Because of the recent anniversary of Robert Kennedy’s death, at our dinner table we have been discussing the turbulent 1960s, when so many iconic political leaders were assassinated. Lone gunmen silenced our heroes and darkly complicated what John F. Kennedy called “a frontier of unknown opportunities and perils.”
I was told stories by my parents about how they felt those gunshots, how they kept hearing the echoes of those assassins’ bullets in our public squares, our Mississippi driveways, our Manhattan ballrooms. So many of those locations – one thinks of the Lorraine Motel in Memphis where Martin Luther King Jr. was killed – are now monuments to those we have lost.
Decades later, we hear and feel the gunshots in the places of our everyday gatherings – an elementary school in Connecticut, a high school in Colorado, our colleges and universities in Oregon and Virginia. Gun violence has spread to our movie theaters, churches and now our nightclubs.
Fourteen times now – six within the past year – President Barack Obama, our consoler in chief, has stepped before the cameras to address the nation after mass shootings. This past Sunday, he said this:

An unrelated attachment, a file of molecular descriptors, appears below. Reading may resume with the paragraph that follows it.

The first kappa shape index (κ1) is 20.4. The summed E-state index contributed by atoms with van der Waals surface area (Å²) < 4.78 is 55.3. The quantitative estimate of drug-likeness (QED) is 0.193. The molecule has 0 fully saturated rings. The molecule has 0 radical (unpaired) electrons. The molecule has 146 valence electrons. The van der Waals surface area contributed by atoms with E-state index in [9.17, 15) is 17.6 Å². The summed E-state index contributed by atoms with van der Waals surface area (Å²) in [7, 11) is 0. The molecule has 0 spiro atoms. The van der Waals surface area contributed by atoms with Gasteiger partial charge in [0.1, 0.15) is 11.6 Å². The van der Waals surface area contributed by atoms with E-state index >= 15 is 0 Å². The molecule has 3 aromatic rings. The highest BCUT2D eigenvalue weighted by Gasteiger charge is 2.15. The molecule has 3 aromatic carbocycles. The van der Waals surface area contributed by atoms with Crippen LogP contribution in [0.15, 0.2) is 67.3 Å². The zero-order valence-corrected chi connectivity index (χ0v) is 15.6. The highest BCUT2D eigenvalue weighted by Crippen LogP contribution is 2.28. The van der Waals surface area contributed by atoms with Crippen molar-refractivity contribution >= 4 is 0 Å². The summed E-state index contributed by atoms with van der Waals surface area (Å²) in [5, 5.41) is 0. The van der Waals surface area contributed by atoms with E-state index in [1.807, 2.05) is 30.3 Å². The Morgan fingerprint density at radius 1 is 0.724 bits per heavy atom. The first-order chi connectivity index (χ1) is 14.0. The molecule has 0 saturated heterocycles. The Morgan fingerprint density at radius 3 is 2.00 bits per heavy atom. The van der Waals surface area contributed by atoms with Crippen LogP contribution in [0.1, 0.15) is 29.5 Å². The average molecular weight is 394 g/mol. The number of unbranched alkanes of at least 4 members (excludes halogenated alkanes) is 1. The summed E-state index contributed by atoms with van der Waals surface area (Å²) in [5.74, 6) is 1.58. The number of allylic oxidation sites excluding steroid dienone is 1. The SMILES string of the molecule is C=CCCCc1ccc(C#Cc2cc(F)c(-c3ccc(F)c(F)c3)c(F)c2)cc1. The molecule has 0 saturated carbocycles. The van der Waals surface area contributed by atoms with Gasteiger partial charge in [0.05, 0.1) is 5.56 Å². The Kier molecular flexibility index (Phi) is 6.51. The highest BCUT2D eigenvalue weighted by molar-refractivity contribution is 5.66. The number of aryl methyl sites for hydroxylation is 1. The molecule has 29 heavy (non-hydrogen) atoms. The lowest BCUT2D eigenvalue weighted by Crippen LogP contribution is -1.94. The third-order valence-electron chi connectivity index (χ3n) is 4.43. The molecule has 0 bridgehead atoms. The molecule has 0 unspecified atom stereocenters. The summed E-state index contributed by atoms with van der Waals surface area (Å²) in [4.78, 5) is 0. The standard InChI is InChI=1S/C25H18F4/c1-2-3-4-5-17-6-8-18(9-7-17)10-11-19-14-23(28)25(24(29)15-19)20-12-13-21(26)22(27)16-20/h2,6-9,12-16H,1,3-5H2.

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“We stand with the people of Orlando, who have endured a terrible attack on their city. Although it’s still early in the investigation, we know enough to say that this was an act of terror and an act of hate. And as Americans, we are united in grief, in outrage, and in resolve to defend our people.”
I told my youngest son the reason why we attended the vigil later Sunday in Davis’ Central Park, and he asked me if anyone important had died. His mom jumped in, saying everyone is important.
We reflected on how bravery makes us important. A willingness to stand up and to stand out can make us important. We are made important by the joy we give and receive, and the hope we imbue in others. We are made important by our solidarity and our community.
Although death has newly undone so many, we resolve to remember those whom we do not know, but whom we love. We honor them at our myriad rituals in the cities and towns of America. We open our arms and take heed of our hearts, stretched and enlarged by mournful, practiced sympathy.
Andy Jones is a lecturer in the university writing program at the University of California, Davis. He can be contacted at firstname.lastname@example.org.